Tag: spiritual love

Spiritual Health in the Face of Dementia

Rich Evans, former Committee on Publication for Arizona

Have you ever ridden into a box canyon? It is difficult to see the way out and the walls threaten to cut one off from all that is normal.

Caring for a loved one challenged with dementia can feel like that. It is wearing. For those who cannot afford help it can be exhausting and frightening. All who provide care in these circumstances, paid or unpaid, need aid themselves.

Dementia is not a specific disease, according to Mayo Clinic. Rather, it “describes a group of symptoms affecting memory, thinking and social abilities severely enough to interfere with daily functioning”. The caregivers in such a situation become the providers of necessary daily functioning for those who seem unable.

The Mayo Clinic Staff continues with advice to caregivers in such circumstances: “Providing for a person with dementia is physically and emotionally demanding. Often the primary caregiver is a spouse or other family member. Feelings of anger and guilt, frustration and discouragement, worry, grief, and social isolation are common. If you’re a caregiver for someone with dementia: 1) Ask friends or other family members for help when you need it; 2) Take care of your physical, emotional and spiritual health”.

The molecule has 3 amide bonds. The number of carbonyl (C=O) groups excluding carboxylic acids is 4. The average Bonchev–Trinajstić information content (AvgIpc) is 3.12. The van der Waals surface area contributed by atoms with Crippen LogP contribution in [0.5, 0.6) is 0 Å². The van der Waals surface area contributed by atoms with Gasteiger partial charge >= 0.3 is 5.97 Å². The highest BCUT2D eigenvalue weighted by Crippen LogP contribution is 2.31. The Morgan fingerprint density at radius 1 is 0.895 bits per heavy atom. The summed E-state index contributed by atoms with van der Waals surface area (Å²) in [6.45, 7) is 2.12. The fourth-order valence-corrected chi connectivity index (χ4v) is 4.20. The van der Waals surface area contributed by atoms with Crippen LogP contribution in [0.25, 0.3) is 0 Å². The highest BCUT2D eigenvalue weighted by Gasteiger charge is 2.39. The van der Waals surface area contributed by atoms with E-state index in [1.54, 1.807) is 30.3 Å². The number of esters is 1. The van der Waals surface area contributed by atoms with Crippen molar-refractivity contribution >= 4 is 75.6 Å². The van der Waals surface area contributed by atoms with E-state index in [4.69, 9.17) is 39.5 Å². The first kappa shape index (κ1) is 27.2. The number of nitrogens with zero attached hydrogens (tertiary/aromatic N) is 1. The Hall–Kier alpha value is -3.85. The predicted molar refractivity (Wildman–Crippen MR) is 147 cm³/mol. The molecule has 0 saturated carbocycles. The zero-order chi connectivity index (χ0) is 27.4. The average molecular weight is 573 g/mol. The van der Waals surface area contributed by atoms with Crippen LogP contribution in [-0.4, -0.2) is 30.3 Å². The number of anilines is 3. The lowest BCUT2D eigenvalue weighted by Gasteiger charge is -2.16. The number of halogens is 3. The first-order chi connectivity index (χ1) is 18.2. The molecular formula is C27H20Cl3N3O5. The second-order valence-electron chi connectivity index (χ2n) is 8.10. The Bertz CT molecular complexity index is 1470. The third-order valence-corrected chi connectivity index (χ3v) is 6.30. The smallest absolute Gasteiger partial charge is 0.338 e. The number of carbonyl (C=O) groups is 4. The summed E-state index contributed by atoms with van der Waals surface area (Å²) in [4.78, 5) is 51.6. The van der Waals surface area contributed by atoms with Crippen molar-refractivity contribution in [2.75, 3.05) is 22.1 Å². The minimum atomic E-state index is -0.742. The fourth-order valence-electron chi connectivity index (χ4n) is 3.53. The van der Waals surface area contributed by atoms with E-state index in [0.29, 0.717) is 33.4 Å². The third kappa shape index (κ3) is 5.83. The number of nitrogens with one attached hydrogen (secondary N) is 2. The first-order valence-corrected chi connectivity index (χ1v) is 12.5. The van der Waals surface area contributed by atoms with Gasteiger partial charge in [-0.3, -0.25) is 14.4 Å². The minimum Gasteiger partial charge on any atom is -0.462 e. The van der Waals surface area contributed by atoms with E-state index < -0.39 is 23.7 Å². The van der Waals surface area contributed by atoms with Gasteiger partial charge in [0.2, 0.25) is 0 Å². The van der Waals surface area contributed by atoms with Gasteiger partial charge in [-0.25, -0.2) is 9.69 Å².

Perhaps focusing on this last point, spiritual health, would help in great measure to meet the physical and emotional needs of anyone caring for those exhibiting dementia. But how does one achieve “spiritual health”?

For me, it includes addressing fears by gaining a sense of God’s infinite love for us.

Unaddressed, fear can block our recognition of needed answers in giving care, it can overwhelm us in apprehension for our own safety, and plummet one into a sense of depression.

But when fear is spiritually overcome the practical impact can be liberating. The perfect example of this was when Christ Jesus, whose fearlessness consistently brought healing, encountered a tragically insane Gadarene man called Legion. Despite this man’s miscreant reputation, self-destructive tendencies, and social isolation, Jesus spoke with him normally and showed his Christly love for one who’d probably never received such restorative attention. That fearless care not only calmed him but cured him permanently.

Could this be possible today? Yes. Even the Mayo report allows, “Some causes of dementia may be reversible”. So, why shouldn’t a caregiver, expressing sufficient spiritual love, not only overcome his or her own fear but extend this sense of God’s love to the one being cared for such that the condition may abate? Over many years in the periodicals of my church there are accounts of various forms of dementia, including Alzheimer’s, being reversed through a spiritual understanding of God’s healing love.